From the Viewsroom

From the Views Room: Full disclosures, please

Chitra Narayanan | Updated on January 20, 2018

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The murky side of native advertising

Digital marketers today are a panicked lot. First, ad frauds blindsided them. Now ad-blockers are giving them nightmares. At the recent ad:tech conference in Delhi, digital marketers could be heard discussing strategies to get around ad-blockers. The consensus was that Native Advertising — advertising content that is designed to blend in with a publisher’s content — is the way forward in the online space. Unlike display or banner ads, ad blockers cannot get to them. According to Business Insider Intelligence, spending on online native advertisements is expected to grow from $7.9 billion in 2015 to over $21 billion by 2018. Entire content factories are coming up to create native advertising, producing powerful emotive content. Think about those cute pet articles in online journals that you share so often. Many of them are actually native advertising by pet food companies. But most consumers fail to spot the difference between native advertising and editorial content as despite disclosures, they blend into your social media feed, or mobile app content or online journal page seamlessly.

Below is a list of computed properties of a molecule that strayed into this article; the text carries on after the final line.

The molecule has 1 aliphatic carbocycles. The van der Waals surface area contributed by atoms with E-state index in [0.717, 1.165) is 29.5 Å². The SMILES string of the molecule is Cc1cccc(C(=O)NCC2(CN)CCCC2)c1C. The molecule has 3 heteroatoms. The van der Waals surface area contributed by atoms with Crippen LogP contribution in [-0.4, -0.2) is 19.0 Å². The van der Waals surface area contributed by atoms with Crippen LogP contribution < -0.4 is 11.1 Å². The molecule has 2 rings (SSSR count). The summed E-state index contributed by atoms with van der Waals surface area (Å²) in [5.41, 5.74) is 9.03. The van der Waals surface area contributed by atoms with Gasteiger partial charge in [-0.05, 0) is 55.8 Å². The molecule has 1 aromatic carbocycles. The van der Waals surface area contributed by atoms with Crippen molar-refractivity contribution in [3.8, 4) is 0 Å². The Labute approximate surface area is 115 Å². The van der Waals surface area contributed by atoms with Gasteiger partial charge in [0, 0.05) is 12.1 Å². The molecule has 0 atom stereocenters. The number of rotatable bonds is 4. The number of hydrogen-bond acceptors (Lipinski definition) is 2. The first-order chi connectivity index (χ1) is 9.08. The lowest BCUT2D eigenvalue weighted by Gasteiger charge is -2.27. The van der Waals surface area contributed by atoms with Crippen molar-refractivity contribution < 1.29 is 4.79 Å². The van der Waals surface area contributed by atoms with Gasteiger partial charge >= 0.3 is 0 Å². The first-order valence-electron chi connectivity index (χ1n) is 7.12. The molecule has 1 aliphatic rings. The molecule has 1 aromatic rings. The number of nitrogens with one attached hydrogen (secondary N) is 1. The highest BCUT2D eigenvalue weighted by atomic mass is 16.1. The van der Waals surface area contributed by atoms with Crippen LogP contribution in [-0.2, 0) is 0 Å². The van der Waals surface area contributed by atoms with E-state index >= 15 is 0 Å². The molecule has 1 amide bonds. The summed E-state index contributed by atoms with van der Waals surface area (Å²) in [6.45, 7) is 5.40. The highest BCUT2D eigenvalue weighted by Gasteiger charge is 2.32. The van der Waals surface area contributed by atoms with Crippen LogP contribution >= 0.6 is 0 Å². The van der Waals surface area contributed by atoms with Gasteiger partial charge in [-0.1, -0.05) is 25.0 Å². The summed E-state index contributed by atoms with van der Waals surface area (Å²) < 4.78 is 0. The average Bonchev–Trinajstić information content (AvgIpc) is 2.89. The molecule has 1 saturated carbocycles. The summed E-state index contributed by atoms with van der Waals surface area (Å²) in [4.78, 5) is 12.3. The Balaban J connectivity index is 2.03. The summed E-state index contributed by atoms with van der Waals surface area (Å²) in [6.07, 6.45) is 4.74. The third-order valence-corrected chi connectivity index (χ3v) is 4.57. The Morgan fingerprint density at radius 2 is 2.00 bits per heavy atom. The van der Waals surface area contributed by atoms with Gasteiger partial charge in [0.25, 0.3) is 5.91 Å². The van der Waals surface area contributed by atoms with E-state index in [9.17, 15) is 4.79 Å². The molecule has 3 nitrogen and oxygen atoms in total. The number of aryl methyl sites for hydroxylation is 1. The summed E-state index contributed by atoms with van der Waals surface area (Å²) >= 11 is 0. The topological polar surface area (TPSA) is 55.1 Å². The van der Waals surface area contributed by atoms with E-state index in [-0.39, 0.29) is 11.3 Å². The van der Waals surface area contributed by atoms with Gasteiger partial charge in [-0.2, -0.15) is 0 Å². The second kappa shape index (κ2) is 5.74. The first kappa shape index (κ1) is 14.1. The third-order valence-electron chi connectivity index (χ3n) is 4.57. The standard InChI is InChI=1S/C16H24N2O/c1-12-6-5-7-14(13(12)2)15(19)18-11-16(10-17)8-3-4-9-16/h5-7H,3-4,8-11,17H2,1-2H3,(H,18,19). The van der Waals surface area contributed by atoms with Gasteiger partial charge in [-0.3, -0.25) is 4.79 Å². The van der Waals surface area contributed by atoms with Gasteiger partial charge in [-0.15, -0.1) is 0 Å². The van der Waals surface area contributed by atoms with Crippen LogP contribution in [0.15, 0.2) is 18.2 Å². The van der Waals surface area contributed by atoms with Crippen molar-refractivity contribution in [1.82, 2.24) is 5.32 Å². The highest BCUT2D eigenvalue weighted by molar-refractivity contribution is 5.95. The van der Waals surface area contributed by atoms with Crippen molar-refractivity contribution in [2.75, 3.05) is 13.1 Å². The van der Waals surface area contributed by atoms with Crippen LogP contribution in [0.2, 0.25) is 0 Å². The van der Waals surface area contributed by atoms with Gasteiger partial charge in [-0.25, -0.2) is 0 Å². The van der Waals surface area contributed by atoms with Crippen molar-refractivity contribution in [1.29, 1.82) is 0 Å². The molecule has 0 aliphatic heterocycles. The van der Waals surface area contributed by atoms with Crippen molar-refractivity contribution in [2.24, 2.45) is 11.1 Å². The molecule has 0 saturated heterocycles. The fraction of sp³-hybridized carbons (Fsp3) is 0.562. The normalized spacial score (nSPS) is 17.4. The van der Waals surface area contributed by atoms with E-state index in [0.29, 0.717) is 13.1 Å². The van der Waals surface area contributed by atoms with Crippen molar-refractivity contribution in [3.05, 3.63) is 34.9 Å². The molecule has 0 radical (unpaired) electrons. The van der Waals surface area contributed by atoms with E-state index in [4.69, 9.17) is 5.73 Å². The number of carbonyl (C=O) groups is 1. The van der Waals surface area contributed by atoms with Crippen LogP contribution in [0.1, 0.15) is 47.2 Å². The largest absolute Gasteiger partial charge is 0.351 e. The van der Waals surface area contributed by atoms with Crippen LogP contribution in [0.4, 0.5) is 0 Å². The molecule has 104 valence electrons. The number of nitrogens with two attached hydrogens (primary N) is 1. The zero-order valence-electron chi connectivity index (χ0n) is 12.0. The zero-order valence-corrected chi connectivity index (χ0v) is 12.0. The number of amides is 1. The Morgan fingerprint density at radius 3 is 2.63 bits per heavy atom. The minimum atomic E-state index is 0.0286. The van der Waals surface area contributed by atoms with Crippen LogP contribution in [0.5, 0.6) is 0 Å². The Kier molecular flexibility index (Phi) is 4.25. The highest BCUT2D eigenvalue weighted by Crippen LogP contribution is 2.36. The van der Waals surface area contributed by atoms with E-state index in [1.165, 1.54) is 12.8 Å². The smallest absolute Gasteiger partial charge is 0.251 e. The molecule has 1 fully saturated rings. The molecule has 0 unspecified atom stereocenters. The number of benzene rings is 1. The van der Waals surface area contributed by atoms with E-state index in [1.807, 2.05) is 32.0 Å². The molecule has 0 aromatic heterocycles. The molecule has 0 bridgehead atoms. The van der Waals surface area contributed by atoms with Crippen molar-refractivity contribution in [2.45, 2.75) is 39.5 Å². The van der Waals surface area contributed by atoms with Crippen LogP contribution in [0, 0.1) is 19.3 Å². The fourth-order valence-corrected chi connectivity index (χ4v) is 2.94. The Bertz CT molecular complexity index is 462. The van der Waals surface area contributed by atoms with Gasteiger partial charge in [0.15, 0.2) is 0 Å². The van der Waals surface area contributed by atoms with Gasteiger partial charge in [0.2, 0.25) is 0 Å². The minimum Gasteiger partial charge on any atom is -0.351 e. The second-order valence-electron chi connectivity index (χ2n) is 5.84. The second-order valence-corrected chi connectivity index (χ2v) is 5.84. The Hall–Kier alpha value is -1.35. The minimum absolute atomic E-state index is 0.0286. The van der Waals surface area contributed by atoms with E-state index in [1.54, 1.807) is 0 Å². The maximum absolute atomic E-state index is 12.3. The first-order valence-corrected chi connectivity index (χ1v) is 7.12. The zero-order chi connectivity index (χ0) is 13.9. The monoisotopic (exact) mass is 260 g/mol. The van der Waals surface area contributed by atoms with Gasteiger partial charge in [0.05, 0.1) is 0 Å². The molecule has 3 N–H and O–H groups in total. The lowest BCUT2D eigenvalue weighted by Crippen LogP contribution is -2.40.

In a study in the Journal of Advertising, two professors from the Grady College, Bartosz W Wojdynski and Nathaniel J Evans, showed that barely 7 per cent of viewers could identify the native advertising content as advertising — even if they carried disclosures or labels. In print media, advertising content goes under the label of sponsored content or advertorials and are governed by fairly strict rules. In the online space, the labels on native ads are often ambiguous. They are placed in a discreet corner. In the US the Federal Trade Commission has spelt out guidelines for online publishers and advertisers on native ads. Can we have them, please?

Chitra Narayanan Editorial Consultant

Published on March 06, 2016

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